Gold fell below $1,600 an ounce in Europe on Thursday after the Federal Reserve disappointed gold bulls by failing to announce more aggressive monetary stimulus, though positioning ahead of the event prevented a sharper fall.
After a policy meeting ending Wednesday, the Fed said it would extend an existing bond programme aimed at bringing down long-term borrowing costs and stimulating growth, dubbed Operation Twist, but held fire on a new round of quantitative easing that some investors had hoped for.
Gold had risen as high as $1,640.50 an ounce earlier this month on hopes that the Fed would unveil fresh quantitative easing measures to stimulate growth after a spate of disappointing economic data.
Further monetary easing would maintain pressure on long-term interest rates, keeping the opportunity cost of holding gold at rock bottom as well as weighing on the dollar, which would stoke demand for the metal as an alternative store of value.
Prices had retreated sharply ahead of the Fed statement as speculation grew that full QE was off the table, but more light selling was seen on Wednesday.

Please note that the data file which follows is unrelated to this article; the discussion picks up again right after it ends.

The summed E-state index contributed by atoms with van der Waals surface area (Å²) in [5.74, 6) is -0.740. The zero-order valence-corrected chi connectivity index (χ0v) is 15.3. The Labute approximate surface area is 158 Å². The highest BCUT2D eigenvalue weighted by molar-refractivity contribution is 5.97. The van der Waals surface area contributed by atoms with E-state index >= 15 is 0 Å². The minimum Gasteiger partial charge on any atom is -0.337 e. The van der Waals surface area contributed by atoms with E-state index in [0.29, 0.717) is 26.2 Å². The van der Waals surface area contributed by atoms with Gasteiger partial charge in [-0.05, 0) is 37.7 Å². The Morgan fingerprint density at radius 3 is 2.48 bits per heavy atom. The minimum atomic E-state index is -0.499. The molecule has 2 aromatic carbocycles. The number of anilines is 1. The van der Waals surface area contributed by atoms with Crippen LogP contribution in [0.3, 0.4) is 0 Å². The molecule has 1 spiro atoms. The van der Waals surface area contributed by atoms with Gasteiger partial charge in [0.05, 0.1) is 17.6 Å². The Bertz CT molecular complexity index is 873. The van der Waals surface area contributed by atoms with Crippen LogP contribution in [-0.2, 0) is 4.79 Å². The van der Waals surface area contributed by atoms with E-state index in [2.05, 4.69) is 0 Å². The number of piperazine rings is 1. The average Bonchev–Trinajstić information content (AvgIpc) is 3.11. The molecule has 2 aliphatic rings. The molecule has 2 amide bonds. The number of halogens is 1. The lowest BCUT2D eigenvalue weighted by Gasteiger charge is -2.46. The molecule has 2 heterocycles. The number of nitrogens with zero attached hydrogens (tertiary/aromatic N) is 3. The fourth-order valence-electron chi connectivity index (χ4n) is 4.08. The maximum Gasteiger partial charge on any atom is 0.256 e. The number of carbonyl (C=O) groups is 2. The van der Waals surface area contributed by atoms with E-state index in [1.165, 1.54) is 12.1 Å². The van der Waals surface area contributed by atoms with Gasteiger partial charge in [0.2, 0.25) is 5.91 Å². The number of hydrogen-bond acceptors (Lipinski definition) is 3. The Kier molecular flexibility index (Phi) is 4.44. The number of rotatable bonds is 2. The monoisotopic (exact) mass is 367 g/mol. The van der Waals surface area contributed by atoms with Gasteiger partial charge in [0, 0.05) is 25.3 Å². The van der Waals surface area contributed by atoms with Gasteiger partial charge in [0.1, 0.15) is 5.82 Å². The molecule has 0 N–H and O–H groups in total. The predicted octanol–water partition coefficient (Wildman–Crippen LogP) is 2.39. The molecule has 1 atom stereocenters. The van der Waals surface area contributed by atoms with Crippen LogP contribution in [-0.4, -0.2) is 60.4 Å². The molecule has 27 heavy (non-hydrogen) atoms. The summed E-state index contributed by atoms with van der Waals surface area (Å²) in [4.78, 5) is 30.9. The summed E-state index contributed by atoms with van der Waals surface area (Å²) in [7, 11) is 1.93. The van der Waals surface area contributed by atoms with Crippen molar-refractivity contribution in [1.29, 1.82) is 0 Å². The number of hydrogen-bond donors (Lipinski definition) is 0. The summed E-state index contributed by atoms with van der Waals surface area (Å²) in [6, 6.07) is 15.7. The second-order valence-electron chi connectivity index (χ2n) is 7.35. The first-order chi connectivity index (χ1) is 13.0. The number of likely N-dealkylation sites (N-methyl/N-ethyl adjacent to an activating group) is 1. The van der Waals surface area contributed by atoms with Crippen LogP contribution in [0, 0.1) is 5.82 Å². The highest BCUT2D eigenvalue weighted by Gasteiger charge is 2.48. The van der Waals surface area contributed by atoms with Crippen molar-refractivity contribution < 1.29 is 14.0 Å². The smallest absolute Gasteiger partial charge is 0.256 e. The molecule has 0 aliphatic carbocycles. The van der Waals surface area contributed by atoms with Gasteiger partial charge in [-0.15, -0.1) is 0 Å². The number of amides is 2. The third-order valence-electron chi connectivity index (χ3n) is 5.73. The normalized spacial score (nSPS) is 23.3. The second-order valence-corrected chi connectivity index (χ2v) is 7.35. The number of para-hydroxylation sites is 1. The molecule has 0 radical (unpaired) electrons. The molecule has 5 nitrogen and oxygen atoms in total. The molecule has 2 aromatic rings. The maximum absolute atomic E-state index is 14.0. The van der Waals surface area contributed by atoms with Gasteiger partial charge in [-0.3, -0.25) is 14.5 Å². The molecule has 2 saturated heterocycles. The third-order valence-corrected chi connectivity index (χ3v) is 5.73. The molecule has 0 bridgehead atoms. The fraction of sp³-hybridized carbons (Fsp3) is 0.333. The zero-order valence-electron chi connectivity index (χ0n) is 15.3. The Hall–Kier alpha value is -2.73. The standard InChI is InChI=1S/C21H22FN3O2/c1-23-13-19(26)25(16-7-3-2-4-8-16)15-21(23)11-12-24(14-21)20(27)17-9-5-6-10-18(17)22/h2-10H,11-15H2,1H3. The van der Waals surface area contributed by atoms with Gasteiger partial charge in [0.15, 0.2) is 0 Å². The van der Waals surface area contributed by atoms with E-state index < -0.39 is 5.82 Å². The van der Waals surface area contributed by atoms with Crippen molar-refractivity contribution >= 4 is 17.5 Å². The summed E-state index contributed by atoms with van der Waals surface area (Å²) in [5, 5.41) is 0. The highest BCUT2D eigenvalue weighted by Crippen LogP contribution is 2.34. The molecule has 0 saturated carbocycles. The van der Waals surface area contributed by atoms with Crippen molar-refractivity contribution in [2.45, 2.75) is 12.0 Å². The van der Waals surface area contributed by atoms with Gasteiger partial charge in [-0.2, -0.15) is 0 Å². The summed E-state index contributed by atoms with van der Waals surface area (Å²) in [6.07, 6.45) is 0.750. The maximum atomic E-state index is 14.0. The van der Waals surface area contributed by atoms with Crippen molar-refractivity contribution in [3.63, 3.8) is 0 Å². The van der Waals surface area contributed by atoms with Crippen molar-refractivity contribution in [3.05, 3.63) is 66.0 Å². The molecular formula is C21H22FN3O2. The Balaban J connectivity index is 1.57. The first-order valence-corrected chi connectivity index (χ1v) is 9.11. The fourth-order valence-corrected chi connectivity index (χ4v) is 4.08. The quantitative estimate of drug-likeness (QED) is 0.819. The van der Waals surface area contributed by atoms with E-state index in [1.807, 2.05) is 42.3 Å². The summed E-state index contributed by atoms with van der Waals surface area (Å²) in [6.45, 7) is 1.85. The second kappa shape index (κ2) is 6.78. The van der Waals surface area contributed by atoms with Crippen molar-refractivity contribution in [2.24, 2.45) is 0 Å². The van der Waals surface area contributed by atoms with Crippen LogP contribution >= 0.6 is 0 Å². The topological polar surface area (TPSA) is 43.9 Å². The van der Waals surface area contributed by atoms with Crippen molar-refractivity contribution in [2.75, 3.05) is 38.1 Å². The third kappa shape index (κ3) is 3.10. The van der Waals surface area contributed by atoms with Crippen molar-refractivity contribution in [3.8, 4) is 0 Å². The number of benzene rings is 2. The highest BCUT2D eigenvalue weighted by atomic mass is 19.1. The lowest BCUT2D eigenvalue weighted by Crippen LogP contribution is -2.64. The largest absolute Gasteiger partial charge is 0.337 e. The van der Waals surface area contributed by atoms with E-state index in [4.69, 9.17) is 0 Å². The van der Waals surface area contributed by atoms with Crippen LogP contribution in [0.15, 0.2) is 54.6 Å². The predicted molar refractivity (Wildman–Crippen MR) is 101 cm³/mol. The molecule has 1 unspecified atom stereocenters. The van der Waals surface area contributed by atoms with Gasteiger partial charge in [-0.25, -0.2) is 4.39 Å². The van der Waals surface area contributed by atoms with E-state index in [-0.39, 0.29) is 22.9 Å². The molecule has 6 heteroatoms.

Spot gold was down 0.4 percent at $1,599.19 an ounce at 1018 GMT, while U.S. gold futures for August delivery were down $15.50 an ounce at $1,600.30.
On the wider markets, European shares traded lower as investors cashed in on a four-day rally after the Fed stopped short of announcing more aggressive monetary stimulus and China and Germany unveiled another batch of weak economic data.
The dollar rose versus the euro, while a retreat in Spanish government bond yields after a debt auction and in safe-haven German Bunds pointed to softer risk aversion.
However, concerns over the economic outlook at a global level remained elevated.
From a technical perspective, analysts who study past price moves for clues on the future direction of trade see solid support for prices around $1,580/1,560. Further consolidation around current levels is expected after the metal avoided too sharp a drop on Wednesday.
Physical gold traders in India, the world’s biggest consumer of the yellow metal, kept to the sidelines despite its price fall, seeking a bigger retreat in spot prices. The rupee’s fall to a record low against the dollar kept local prices high.
Among other precious metals, silver was down 0.5 percent at $27.92 an ounce.
The gold/silver ratio, which measures the number of silver ounces needed to buy an ounce of gold, rose above 57 on Thursday, moving back towards the year’s high, as the grey metal underperformed.
Spot platinum was up 0.3 percent at $1,455.25 an ounce and spot palladium was down 0.2 percent at $613.50 an ounce.
Monthly Swiss imports of raw and powdered platinum from South Africa, source of nearly four out of five ounces of world supply of the white metal, fell to their lowest in more than two years in May, Swiss customs data showed on Thursday.